I could argue as a politics student and history enthusiast that those
countries, with the exception of Germany, are not federal in structure and
so this becomes an argument of federalism vs centralism. and yes, in answer
to Bao Loc, I believe SA and VIC have the best education systems in
Australia, speaking as a Western Australian with no investment in any state
but my own, primarily because of innovative developments and ideas which
have been implemented - and, unlike in my state, haven't gone belly up -
over the last 15 years in both states. Victoria was the first state in
Australia to use Common Assessment Tasks as a basis for assessment and oddly
a lot of the CAT stuff has ended up in other states in some form although
not as an official part of the system - but they're well designed and
flexible. SA has a multiplicity and diversity of approaches that answers the
needs of varied levels of ability, particularly at the year 11-12 stage. NSW
effectively has the system all three states left behind 10-15 years ago in
almost its pure form. Students who come here from NSW (and I worked at a
school with quite a few of them at one stage) have a real hard time
adapting, even the bright ones - our system is less rigid and prescriptive
and it's a different mindset they need to manage within it. But this is a
Wikimedia Australia mailing list so I'll respect that we are going off
topic. :)


2008/12/1 Liam Wyatt <[EMAIL PROTECTED]>

> I think regardless of your opinion of the relative merits of the various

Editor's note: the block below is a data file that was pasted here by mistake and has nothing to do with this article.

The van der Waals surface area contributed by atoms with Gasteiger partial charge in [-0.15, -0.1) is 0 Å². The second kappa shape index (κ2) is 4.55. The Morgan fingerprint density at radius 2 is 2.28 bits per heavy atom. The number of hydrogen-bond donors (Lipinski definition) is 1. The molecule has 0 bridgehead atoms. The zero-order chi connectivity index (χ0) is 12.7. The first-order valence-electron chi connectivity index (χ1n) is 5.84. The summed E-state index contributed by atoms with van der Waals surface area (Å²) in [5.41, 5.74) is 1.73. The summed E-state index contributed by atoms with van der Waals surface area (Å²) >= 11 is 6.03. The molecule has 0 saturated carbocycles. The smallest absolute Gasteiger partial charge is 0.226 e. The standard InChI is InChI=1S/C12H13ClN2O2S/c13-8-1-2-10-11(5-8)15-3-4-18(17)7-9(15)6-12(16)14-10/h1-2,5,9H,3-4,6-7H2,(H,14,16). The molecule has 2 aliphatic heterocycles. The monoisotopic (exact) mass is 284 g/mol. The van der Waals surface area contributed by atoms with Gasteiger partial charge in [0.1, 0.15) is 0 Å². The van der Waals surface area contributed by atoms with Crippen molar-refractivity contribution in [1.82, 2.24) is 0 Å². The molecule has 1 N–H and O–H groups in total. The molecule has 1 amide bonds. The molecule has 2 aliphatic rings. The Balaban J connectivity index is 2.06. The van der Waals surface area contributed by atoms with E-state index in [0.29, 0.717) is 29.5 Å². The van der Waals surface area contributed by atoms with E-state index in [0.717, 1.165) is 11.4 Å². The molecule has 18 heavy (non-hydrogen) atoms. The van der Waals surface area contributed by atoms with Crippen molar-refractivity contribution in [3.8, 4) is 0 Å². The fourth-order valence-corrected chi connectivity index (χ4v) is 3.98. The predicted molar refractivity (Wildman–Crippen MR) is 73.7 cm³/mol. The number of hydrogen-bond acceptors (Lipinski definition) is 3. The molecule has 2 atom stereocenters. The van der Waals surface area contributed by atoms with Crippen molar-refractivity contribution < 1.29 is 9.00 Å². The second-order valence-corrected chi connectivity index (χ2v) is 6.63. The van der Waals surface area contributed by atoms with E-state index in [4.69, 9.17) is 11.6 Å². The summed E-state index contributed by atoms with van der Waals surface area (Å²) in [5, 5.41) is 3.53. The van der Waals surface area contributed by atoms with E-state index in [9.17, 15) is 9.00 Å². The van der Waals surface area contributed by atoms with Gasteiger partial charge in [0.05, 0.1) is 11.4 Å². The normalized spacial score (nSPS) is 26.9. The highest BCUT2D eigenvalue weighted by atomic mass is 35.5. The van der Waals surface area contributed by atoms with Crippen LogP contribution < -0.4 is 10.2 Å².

> high-school matriculation exams, none of the states will be relinquishing
> control of their system to the federal gov't any time soon.
> I am very happy with the quality of the NSW HSC programme and cannot speak
> for the quality of any of the other States, but I would swap that in a
> second for a truly national curriculum/programme. IMO it is ridiculous for a
> nation of <25M people to have 5+ education systems that are not compatible.
> Russia has 1 for its huge landmass. France, Germany, England (and presumably
> many Asian countries) have 1 each and they have far more students than we
> do. Why can't we - because the Constitution says so... Bah!
> -Liam
> On 12/1/08, Bao-Loc Nguyen <[EMAIL PROTECTED]> wrote:
>> "There are state politics and rivalries involved and in particular South
>> Australia and Victoria will refuse to go backwards to accommodate NSW"
>> You're saying you think SA has a stronger system than NSW?
>> Or that SA define going backwards as going forwards or vice versa
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